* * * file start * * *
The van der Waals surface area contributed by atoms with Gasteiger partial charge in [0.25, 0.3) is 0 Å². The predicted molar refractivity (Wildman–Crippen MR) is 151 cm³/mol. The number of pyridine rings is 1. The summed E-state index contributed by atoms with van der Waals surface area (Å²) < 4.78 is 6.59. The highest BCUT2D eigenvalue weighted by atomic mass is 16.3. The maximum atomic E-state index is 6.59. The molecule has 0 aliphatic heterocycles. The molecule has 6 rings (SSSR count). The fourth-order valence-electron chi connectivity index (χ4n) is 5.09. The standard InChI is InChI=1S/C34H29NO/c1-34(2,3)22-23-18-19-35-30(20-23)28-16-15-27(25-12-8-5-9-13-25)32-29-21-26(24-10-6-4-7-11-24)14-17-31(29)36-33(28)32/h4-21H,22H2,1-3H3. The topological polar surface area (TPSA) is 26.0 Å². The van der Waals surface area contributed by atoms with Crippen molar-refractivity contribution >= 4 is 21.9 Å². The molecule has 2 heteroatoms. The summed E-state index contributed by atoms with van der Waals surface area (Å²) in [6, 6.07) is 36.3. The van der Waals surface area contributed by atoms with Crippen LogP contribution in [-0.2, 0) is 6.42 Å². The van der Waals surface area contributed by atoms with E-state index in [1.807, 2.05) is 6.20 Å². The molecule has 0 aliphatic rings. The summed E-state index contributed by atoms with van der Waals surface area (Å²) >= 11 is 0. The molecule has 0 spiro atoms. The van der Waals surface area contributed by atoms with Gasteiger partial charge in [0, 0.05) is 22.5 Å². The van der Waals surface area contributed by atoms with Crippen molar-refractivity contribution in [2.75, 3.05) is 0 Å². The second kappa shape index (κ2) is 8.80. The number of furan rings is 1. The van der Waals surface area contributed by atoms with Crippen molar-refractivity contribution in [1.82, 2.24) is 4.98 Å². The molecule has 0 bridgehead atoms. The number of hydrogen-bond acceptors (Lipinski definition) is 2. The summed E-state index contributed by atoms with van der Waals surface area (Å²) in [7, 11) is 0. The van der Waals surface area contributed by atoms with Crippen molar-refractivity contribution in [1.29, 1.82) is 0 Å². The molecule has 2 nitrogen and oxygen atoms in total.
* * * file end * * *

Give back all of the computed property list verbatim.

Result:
The van der Waals surface area contributed by atoms with Gasteiger partial charge in [0.25, 0.3) is 0 Å². The predicted molar refractivity (Wildman–Crippen MR) is 151 cm³/mol. The number of pyridine rings is 1. The summed E-state index contributed by atoms with van der Waals surface area (Å²) < 4.78 is 6.59. The highest BCUT2D eigenvalue weighted by atomic mass is 16.3. The maximum atomic E-state index is 6.59. The molecule has 0 aliphatic heterocycles. The molecule has 6 rings (SSSR count). The fourth-order valence-electron chi connectivity index (χ4n) is 5.09. The standard InChI is InChI=1S/C34H29NO/c1-34(2,3)22-23-18-19-35-30(20-23)28-16-15-27(25-12-8-5-9-13-25)32-29-21-26(24-10-6-4-7-11-24)14-17-31(29)36-33(28)32/h4-21H,22H2,1-3H3. The topological polar surface area (TPSA) is 26.0 Å². The van der Waals surface area contributed by atoms with Crippen molar-refractivity contribution >= 4 is 21.9 Å². The molecule has 2 heteroatoms. The summed E-state index contributed by atoms with van der Waals surface area (Å²) in [6, 6.07) is 36.3. The van der Waals surface area contributed by atoms with Crippen LogP contribution in [-0.2, 0) is 6.42 Å². The van der Waals surface area contributed by atoms with E-state index in [1.807, 2.05) is 6.20 Å². The molecule has 0 aliphatic rings. The summed E-state index contributed by atoms with van der Waals surface area (Å²) >= 11 is 0. The molecule has 0 spiro atoms. The van der Waals surface area contributed by atoms with Gasteiger partial charge in [0, 0.05) is 22.5 Å². The van der Waals surface area contributed by atoms with Crippen molar-refractivity contribution in [2.75, 3.05) is 0 Å². The second kappa shape index (κ2) is 8.80. The number of furan rings is 1. The van der Waals surface area contributed by atoms with Crippen molar-refractivity contribution in [1.82, 2.24) is 4.98 Å². The molecule has 0 bridgehead atoms. The number of hydrogen-bond acceptors (Lipinski definition) is 2. The summed E-state index contributed by atoms with van der Waals surface area (Å²) in [7, 11) is 0. The van der Waals surface area contributed by atoms with Crippen molar-refractivity contribution in [1.29, 1.82) is 0 Å². The molecule has 2 nitrogen and oxygen atoms in total.